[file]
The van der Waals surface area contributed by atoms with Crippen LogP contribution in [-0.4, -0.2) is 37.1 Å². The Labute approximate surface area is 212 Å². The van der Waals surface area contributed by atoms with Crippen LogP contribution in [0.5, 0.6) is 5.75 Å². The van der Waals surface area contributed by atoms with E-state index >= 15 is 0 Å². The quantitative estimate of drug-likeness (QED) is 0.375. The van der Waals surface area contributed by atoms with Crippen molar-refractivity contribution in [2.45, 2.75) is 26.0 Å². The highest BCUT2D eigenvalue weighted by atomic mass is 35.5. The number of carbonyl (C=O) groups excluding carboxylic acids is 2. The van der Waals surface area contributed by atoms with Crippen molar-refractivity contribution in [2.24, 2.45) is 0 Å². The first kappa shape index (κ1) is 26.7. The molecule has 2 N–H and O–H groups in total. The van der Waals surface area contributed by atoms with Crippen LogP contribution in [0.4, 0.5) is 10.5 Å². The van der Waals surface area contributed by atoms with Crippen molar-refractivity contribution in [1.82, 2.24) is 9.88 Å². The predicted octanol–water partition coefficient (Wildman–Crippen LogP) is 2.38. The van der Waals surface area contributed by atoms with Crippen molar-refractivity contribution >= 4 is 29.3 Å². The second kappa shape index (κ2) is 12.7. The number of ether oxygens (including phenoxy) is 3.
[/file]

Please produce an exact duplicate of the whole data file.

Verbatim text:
The van der Waals surface area contributed by atoms with Crippen LogP contribution in [-0.4, -0.2) is 37.1 Å². The Labute approximate surface area is 212 Å². The van der Waals surface area contributed by atoms with Crippen LogP contribution in [0.5, 0.6) is 5.75 Å². The van der Waals surface area contributed by atoms with E-state index >= 15 is 0 Å². The quantitative estimate of drug-likeness (QED) is 0.375. The van der Waals surface area contributed by atoms with Crippen molar-refractivity contribution in [2.45, 2.75) is 26.0 Å². The highest BCUT2D eigenvalue weighted by atomic mass is 35.5. The number of carbonyl (C=O) groups excluding carboxylic acids is 2. The van der Waals surface area contributed by atoms with Crippen molar-refractivity contribution in [2.24, 2.45) is 0 Å². The first kappa shape index (κ1) is 26.7. The molecule has 2 N–H and O–H groups in total. The van der Waals surface area contributed by atoms with Crippen LogP contribution in [0.4, 0.5) is 10.5 Å². The van der Waals surface area contributed by atoms with Crippen molar-refractivity contribution in [1.82, 2.24) is 9.88 Å². The predicted octanol–water partition coefficient (Wildman–Crippen LogP) is 2.38. The van der Waals surface area contributed by atoms with Crippen molar-refractivity contribution >= 4 is 29.3 Å². The second kappa shape index (κ2) is 12.7. The number of ether oxygens (including phenoxy) is 3.